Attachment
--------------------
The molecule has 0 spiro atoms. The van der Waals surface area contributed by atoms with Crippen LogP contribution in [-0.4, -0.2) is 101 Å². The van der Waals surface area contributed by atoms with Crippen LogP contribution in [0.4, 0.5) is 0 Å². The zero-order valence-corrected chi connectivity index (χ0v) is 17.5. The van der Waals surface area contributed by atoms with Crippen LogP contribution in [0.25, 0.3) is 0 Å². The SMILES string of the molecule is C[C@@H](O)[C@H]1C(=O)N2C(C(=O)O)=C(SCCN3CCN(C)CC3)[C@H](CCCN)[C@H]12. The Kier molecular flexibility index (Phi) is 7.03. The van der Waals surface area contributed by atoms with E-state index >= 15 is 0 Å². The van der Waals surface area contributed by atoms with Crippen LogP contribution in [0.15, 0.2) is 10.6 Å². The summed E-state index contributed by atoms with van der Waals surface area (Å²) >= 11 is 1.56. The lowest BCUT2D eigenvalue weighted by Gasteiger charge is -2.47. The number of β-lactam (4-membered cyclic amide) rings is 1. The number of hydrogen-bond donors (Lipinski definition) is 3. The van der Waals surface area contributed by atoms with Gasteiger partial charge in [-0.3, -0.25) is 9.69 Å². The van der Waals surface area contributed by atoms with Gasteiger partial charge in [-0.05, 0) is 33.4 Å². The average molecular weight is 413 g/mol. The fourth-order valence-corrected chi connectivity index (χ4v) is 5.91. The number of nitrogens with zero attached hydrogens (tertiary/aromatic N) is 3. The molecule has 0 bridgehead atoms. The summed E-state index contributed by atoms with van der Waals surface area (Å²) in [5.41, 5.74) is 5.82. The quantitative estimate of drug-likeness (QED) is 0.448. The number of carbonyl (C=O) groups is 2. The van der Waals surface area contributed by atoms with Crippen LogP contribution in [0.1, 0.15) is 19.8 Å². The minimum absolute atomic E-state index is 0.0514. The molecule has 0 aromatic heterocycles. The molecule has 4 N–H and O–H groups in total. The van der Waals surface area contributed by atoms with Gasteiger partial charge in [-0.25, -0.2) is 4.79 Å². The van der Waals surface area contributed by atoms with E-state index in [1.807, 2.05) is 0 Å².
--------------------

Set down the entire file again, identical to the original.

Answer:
The molecule has 0 spiro atoms. The van der Waals surface area contributed by atoms with Crippen LogP contribution in [-0.4, -0.2) is 101 Å². The van der Waals surface area contributed by atoms with Crippen LogP contribution in [0.4, 0.5) is 0 Å². The zero-order valence-corrected chi connectivity index (χ0v) is 17.5. The van der Waals surface area contributed by atoms with Crippen LogP contribution in [0.25, 0.3) is 0 Å². The SMILES string of the molecule is C[C@@H](O)[C@H]1C(=O)N2C(C(=O)O)=C(SCCN3CCN(C)CC3)[C@H](CCCN)[C@H]12. The Kier molecular flexibility index (Phi) is 7.03. The van der Waals surface area contributed by atoms with E-state index >= 15 is 0 Å². The van der Waals surface area contributed by atoms with Crippen LogP contribution in [0.15, 0.2) is 10.6 Å². The summed E-state index contributed by atoms with van der Waals surface area (Å²) >= 11 is 1.56. The lowest BCUT2D eigenvalue weighted by Gasteiger charge is -2.47. The number of β-lactam (4-membered cyclic amide) rings is 1. The number of hydrogen-bond donors (Lipinski definition) is 3. The van der Waals surface area contributed by atoms with Gasteiger partial charge in [-0.3, -0.25) is 9.69 Å². The van der Waals surface area contributed by atoms with Gasteiger partial charge in [-0.05, 0) is 33.4 Å². The average molecular weight is 413 g/mol. The fourth-order valence-corrected chi connectivity index (χ4v) is 5.91. The number of nitrogens with zero attached hydrogens (tertiary/aromatic N) is 3. The molecule has 0 bridgehead atoms. The summed E-state index contributed by atoms with van der Waals surface area (Å²) in [5.41, 5.74) is 5.82. The quantitative estimate of drug-likeness (QED) is 0.448. The number of carbonyl (C=O) groups is 2. The van der Waals surface area contributed by atoms with Crippen LogP contribution in [0.1, 0.15) is 19.8 Å². The minimum absolute atomic E-state index is 0.0514. The molecule has 0 aromatic heterocycles. The molecule has 4 N–H and O–H groups in total. The van der Waals surface area contributed by atoms with Gasteiger partial charge in [-0.25, -0.2) is 4.79 Å². The van der Waals surface area contributed by atoms with E-state index in [1.807, 2.05) is 0 Å².